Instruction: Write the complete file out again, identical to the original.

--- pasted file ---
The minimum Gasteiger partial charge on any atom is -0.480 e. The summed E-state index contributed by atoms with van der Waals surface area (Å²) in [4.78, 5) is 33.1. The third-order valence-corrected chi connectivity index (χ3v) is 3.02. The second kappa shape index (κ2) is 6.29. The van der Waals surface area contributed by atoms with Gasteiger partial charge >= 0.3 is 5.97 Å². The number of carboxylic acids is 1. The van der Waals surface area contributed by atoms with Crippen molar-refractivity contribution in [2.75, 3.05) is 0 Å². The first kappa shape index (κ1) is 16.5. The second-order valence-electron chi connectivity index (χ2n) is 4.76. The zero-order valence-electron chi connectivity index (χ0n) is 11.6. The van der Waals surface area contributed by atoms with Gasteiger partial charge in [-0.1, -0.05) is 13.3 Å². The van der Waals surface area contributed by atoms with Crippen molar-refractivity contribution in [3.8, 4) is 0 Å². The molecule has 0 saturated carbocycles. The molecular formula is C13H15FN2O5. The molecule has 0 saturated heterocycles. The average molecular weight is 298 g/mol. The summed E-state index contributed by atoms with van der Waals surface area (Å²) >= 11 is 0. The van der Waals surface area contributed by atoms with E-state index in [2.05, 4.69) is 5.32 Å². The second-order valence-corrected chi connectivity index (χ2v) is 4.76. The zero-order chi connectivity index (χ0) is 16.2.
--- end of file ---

The minimum Gasteiger partial charge on any atom is -0.480 e. The summed E-state index contributed by atoms with van der Waals surface area (Å²) in [4.78, 5) is 33.1. The third-order valence-corrected chi connectivity index (χ3v) is 3.02. The second kappa shape index (κ2) is 6.29. The van der Waals surface area contributed by atoms with Gasteiger partial charge >= 0.3 is 5.97 Å². The number of carboxylic acids is 1. The van der Waals surface area contributed by atoms with Crippen molar-refractivity contribution in [2.75, 3.05) is 0 Å². The first kappa shape index (κ1) is 16.5. The second-order valence-electron chi connectivity index (χ2n) is 4.76. The zero-order valence-electron chi connectivity index (χ0n) is 11.6. The van der Waals surface area contributed by atoms with Gasteiger partial charge in [-0.1, -0.05) is 13.3 Å². The van der Waals surface area contributed by atoms with Crippen molar-refractivity contribution in [3.8, 4) is 0 Å². The molecule has 0 saturated carbocycles. The molecular formula is C13H15FN2O5. The molecule has 0 saturated heterocycles. The average molecular weight is 298 g/mol. The summed E-state index contributed by atoms with van der Waals surface area (Å²) >= 11 is 0. The van der Waals surface area contributed by atoms with E-state index in [2.05, 4.69) is 5.32 Å². The second-order valence-corrected chi connectivity index (χ2v) is 4.76. The zero-order chi connectivity index (χ0) is 16.2.